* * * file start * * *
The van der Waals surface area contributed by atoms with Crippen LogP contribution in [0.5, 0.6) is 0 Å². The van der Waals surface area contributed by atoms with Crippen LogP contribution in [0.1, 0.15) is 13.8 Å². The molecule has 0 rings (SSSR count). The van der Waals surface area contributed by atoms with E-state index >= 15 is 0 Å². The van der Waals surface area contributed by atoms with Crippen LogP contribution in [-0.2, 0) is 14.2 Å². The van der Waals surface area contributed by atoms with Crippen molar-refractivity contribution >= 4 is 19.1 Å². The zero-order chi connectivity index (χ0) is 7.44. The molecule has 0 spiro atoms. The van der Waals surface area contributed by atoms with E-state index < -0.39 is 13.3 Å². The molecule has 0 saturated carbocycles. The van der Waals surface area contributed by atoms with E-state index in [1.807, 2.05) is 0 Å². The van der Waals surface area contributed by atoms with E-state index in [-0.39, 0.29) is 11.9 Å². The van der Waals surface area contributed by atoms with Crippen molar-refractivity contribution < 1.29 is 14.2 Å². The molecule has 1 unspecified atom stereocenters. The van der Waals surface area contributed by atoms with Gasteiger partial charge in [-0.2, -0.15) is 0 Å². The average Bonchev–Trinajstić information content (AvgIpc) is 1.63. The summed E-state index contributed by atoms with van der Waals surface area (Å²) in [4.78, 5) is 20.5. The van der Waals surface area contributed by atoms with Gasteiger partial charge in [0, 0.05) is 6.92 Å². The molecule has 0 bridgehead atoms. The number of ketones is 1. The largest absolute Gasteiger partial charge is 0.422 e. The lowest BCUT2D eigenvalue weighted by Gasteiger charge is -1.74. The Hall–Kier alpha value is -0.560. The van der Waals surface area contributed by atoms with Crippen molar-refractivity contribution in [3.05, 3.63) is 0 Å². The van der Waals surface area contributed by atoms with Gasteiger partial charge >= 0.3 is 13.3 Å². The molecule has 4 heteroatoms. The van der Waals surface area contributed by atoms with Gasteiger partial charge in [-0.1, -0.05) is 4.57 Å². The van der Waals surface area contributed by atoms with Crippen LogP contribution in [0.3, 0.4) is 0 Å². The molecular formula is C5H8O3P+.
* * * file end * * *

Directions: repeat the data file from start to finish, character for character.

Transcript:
The van der Waals surface area contributed by atoms with Crippen LogP contribution in [0.5, 0.6) is 0 Å². The van der Waals surface area contributed by atoms with Crippen LogP contribution in [0.1, 0.15) is 13.8 Å². The molecule has 0 rings (SSSR count). The van der Waals surface area contributed by atoms with E-state index >= 15 is 0 Å². The van der Waals surface area contributed by atoms with Crippen LogP contribution in [-0.2, 0) is 14.2 Å². The van der Waals surface area contributed by atoms with Crippen molar-refractivity contribution >= 4 is 19.1 Å². The zero-order chi connectivity index (χ0) is 7.44. The molecule has 0 spiro atoms. The van der Waals surface area contributed by atoms with E-state index < -0.39 is 13.3 Å². The molecule has 0 saturated carbocycles. The van der Waals surface area contributed by atoms with E-state index in [1.807, 2.05) is 0 Å². The van der Waals surface area contributed by atoms with E-state index in [-0.39, 0.29) is 11.9 Å². The van der Waals surface area contributed by atoms with Crippen molar-refractivity contribution < 1.29 is 14.2 Å². The molecule has 1 unspecified atom stereocenters. The van der Waals surface area contributed by atoms with Gasteiger partial charge in [-0.2, -0.15) is 0 Å². The average Bonchev–Trinajstić information content (AvgIpc) is 1.63. The summed E-state index contributed by atoms with van der Waals surface area (Å²) in [4.78, 5) is 20.5. The van der Waals surface area contributed by atoms with Gasteiger partial charge in [0, 0.05) is 6.92 Å². The molecule has 0 bridgehead atoms. The number of ketones is 1. The largest absolute Gasteiger partial charge is 0.422 e. The lowest BCUT2D eigenvalue weighted by Gasteiger charge is -1.74. The Hall–Kier alpha value is -0.560. The van der Waals surface area contributed by atoms with Crippen molar-refractivity contribution in [3.05, 3.63) is 0 Å². The van der Waals surface area contributed by atoms with Gasteiger partial charge >= 0.3 is 13.3 Å². The molecule has 4 heteroatoms. The van der Waals surface area contributed by atoms with Gasteiger partial charge in [-0.1, -0.05) is 4.57 Å². The van der Waals surface area contributed by atoms with Crippen LogP contribution in [0.3, 0.4) is 0 Å². The molecular formula is C5H8O3P+.